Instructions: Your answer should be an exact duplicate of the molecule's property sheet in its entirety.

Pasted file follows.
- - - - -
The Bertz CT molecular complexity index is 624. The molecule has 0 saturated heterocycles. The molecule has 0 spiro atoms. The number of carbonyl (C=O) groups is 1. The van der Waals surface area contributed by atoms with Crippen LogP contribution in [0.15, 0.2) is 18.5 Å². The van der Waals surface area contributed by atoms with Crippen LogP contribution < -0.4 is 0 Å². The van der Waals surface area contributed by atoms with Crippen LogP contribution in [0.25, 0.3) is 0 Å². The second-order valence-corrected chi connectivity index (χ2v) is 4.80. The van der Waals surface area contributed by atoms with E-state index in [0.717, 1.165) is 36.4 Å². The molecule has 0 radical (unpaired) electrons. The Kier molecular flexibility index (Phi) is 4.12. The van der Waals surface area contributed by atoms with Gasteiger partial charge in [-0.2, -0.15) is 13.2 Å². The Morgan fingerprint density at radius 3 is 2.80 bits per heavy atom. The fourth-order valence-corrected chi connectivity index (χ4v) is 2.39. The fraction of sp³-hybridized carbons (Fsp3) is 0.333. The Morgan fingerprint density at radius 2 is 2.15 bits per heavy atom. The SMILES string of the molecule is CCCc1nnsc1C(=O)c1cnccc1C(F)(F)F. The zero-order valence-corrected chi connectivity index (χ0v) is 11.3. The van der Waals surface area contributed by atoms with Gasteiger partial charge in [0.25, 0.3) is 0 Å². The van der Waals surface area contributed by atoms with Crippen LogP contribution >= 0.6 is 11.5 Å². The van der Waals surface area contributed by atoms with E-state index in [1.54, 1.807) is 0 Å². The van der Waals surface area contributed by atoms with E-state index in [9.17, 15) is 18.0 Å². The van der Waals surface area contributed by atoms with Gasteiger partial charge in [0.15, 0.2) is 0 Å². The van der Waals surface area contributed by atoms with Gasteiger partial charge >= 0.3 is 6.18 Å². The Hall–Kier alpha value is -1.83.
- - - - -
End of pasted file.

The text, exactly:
The Bertz CT molecular complexity index is 624. The molecule has 0 saturated heterocycles. The molecule has 0 spiro atoms. The number of carbonyl (C=O) groups is 1. The van der Waals surface area contributed by atoms with Crippen LogP contribution in [0.15, 0.2) is 18.5 Å². The van der Waals surface area contributed by atoms with Crippen LogP contribution < -0.4 is 0 Å². The van der Waals surface area contributed by atoms with Crippen LogP contribution in [0.25, 0.3) is 0 Å². The second-order valence-corrected chi connectivity index (χ2v) is 4.80. The van der Waals surface area contributed by atoms with E-state index in [0.717, 1.165) is 36.4 Å². The molecule has 0 radical (unpaired) electrons. The Kier molecular flexibility index (Phi) is 4.12. The van der Waals surface area contributed by atoms with Gasteiger partial charge in [-0.2, -0.15) is 13.2 Å². The Morgan fingerprint density at radius 3 is 2.80 bits per heavy atom. The fourth-order valence-corrected chi connectivity index (χ4v) is 2.39. The fraction of sp³-hybridized carbons (Fsp3) is 0.333. The Morgan fingerprint density at radius 2 is 2.15 bits per heavy atom. The SMILES string of the molecule is CCCc1nnsc1C(=O)c1cnccc1C(F)(F)F. The zero-order valence-corrected chi connectivity index (χ0v) is 11.3. The van der Waals surface area contributed by atoms with Gasteiger partial charge in [0.25, 0.3) is 0 Å². The van der Waals surface area contributed by atoms with Crippen LogP contribution >= 0.6 is 11.5 Å². The van der Waals surface area contributed by atoms with E-state index in [1.54, 1.807) is 0 Å². The van der Waals surface area contributed by atoms with E-state index in [9.17, 15) is 18.0 Å². The van der Waals surface area contributed by atoms with Gasteiger partial charge in [0.15, 0.2) is 0 Å². The van der Waals surface area contributed by atoms with Gasteiger partial charge >= 0.3 is 6.18 Å². The Hall–Kier alpha value is -1.83.